Birch Bay discusses possible Boys and Girls Club

Published on Thu, Aug 7, 2003 by Shanna Green

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Birch Bay discusses possible Boys and Girls Club

By Shanna Green

Parents and community members who are worried that there are no resources for children and teenagers in Birch Bay, are encouraged to voice their concerns and suggestions, and be part of a solution by joining the Birch Bay Kids! Task Force.

�As parents and youth get ready for school, this fall we want to form a Birch Bay Kids Task Force to identify how we can work towards enriching community life for our kids,� said Alan Friedlob, who is facilitating the project.

The lack of activities for young people in Birch Bay has been an issue for a long time, Friedlob said, but after many citizens expressed concerns at Smart Growth Birch Bay�s meetings, he wanted to follow it up and see what the community could do about it.

The task force was then formed with the main goal of implementing a club or activities center for the youth in Birch Bay.

Friedlob said that the task force is open to different ideas of what the center could be, but that one of their main options would be to open a Boys and Girls Club in Birch Bay.

According to the U.S. census, there are about 800-900 kids between the ages of 6-18 living in Birch Bay. Since Birch Bay does not have it�s own school, most of them attend school in Blaine and about 100-150 use the Blaine Boys and Girls Club during the school year, according to Randy Kirk, the director of the Blaine facility.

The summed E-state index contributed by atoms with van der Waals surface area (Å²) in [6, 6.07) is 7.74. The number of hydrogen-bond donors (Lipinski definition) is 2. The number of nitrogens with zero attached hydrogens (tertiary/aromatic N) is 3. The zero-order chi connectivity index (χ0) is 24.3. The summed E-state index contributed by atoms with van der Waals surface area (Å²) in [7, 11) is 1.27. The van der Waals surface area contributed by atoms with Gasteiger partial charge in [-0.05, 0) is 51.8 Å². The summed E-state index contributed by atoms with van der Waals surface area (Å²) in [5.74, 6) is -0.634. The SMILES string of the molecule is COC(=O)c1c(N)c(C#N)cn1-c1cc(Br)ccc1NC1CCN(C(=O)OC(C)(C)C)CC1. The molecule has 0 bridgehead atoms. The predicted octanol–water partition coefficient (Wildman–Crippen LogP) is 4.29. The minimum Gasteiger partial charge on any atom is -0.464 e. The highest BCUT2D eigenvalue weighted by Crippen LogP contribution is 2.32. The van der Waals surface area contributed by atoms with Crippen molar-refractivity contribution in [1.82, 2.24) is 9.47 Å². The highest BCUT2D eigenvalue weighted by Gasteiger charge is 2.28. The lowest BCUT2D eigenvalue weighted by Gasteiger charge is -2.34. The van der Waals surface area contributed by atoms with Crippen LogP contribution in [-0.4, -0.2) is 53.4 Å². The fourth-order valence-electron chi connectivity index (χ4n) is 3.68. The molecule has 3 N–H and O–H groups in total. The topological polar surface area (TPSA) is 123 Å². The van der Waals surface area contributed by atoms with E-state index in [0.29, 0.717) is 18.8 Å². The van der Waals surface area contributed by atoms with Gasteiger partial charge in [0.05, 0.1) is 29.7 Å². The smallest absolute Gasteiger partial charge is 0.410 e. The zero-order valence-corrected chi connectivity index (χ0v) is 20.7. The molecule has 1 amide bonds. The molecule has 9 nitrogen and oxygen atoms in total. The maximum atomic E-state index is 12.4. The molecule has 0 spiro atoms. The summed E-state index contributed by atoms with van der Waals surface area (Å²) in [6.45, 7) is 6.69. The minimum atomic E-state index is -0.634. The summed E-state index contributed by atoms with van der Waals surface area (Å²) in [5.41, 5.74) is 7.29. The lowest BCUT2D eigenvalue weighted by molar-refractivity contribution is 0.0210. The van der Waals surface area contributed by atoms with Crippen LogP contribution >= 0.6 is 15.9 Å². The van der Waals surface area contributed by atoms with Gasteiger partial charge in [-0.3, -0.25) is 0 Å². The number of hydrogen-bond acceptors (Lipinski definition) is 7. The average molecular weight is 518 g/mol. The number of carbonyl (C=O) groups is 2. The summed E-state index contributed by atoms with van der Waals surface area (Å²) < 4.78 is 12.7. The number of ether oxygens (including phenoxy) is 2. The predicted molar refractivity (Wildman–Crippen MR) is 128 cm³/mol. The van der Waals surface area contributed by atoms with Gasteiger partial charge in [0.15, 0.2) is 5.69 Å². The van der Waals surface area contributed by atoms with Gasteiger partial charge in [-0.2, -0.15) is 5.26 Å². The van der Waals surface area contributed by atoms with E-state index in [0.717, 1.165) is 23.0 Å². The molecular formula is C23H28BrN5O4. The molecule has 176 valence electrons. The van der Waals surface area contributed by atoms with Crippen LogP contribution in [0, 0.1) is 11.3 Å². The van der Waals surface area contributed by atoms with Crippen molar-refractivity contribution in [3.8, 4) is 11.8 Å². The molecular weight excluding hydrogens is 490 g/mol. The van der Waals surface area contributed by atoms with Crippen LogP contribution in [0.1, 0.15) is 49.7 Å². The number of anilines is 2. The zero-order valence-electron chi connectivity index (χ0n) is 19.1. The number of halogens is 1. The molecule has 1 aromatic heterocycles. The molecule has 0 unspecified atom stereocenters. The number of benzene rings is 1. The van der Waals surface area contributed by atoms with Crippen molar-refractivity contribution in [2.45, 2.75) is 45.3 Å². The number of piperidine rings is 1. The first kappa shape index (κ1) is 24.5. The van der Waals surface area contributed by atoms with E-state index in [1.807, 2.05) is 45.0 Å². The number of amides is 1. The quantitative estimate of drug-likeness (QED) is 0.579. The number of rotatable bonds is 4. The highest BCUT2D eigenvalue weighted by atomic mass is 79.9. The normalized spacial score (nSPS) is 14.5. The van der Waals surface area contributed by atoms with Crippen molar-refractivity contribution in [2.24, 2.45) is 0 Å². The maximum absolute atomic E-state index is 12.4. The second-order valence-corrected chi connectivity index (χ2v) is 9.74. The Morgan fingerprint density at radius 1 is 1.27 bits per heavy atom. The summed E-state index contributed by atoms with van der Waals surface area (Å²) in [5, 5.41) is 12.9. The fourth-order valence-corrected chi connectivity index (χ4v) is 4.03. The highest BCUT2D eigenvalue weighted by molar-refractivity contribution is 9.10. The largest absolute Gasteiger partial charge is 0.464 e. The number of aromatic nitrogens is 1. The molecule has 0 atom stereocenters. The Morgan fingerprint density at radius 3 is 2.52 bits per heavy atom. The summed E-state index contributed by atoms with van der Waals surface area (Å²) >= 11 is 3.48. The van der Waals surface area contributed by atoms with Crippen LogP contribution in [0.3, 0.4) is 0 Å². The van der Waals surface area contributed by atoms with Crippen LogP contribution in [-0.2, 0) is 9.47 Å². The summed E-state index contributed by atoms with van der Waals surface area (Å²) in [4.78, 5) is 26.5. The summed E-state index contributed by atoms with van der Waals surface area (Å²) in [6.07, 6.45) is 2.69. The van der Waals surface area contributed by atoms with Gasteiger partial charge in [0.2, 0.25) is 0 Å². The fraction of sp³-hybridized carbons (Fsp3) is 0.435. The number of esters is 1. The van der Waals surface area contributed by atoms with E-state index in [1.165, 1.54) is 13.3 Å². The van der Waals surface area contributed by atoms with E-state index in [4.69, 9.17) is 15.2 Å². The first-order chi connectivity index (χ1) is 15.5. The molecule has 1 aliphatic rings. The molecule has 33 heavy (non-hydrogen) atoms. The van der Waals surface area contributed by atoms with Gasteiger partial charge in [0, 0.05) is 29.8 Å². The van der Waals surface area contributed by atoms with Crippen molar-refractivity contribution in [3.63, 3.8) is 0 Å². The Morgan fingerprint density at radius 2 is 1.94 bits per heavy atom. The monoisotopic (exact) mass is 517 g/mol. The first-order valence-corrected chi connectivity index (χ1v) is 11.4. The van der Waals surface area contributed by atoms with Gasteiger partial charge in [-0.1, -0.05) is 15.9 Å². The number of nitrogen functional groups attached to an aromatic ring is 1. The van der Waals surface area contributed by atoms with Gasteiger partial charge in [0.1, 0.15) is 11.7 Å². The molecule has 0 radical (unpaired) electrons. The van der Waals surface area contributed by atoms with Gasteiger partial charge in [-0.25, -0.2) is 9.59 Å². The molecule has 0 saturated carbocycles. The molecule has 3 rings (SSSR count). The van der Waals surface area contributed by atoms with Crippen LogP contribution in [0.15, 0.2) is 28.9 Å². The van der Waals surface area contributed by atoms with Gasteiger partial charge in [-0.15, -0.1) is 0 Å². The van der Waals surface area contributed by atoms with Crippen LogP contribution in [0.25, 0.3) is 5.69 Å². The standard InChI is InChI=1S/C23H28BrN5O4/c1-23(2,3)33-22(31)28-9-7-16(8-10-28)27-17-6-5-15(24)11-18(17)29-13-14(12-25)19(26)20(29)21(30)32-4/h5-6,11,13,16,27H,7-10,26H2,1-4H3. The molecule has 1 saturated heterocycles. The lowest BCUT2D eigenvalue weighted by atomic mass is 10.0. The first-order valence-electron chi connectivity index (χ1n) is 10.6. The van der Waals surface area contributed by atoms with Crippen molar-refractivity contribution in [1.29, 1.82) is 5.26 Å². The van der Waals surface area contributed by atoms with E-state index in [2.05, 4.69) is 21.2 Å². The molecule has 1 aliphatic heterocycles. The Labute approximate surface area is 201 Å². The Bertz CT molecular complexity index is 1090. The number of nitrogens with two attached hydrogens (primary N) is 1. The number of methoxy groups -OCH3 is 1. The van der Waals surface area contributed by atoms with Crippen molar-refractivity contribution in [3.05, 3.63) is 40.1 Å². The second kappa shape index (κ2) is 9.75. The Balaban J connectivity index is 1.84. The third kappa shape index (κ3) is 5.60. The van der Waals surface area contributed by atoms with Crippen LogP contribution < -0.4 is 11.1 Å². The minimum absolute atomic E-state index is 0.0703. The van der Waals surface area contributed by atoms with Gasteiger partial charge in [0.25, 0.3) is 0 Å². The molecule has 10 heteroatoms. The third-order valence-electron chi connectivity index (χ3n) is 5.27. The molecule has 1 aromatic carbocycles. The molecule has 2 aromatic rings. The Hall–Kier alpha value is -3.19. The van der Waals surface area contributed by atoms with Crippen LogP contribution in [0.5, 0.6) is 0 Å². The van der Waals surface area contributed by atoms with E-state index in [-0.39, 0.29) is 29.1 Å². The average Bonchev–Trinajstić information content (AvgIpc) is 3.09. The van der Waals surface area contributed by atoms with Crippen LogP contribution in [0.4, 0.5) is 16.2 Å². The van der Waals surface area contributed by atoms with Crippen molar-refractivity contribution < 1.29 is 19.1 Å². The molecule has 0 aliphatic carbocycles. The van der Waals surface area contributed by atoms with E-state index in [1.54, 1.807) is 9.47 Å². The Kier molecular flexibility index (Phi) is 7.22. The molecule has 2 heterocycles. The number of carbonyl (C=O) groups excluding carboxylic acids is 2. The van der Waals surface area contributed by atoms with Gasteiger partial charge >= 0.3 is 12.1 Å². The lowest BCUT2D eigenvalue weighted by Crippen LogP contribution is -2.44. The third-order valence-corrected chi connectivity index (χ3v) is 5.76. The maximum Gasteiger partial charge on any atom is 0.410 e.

If Birch Bay opened it�s own Boys and Girls Club, Kirk said, it would greatly impact the Blaine club. �It would take a good amount of members out of here,� he said. �Most of the kids who come here during the school year come right after school.�

Lynn Templeton, the Whatcom County Boys and Girls Club CEO, said if citizens of Birch Bay really want a Boys and Girls Club in their area, then they will have to get together and make sure they have the right resources first.

Templeton said that for a club to be placed in Birch Bay, the community must have five things: the demonstration of need in the community, an acceptable location to operate in, a consistent long-term funding system, a staff to work at the club, including a director, and a local unit advisory board in the community.

The funding issue is extremely important because it would be a waste of time and money to set up a club if funding was only available for a few months, Templeton said. The startup costs for a part-time Boys and Girls Club in Birch Bay would be about $10,000, Templeton said, and the club would need at least $20,000-30,000 a year to keep it going.

Friedlob said he realized what it would take to get a club started and said that is why the task force was formed, so that parents, children and anyone in the community who is concerned could come together and work toward starting a center.

�We will most likely need a centrally accessible place to locate the community�s youth programs and will need widespread community support to find and support such a place,� Friedlob said. �We are looking for citizens of Birch Bay, including youth, who would like to work together to figure out how we can tap into the strengths these kids have, fostering the positive relationships, opportunities, skills and values than can help Birch Bay youth grow up healthy.�

If you are interested in joining the Birch Bay Kids! Task Force, please contact Alan Friedlob at 371-3441 or email him at citizenscience@comcast.net.

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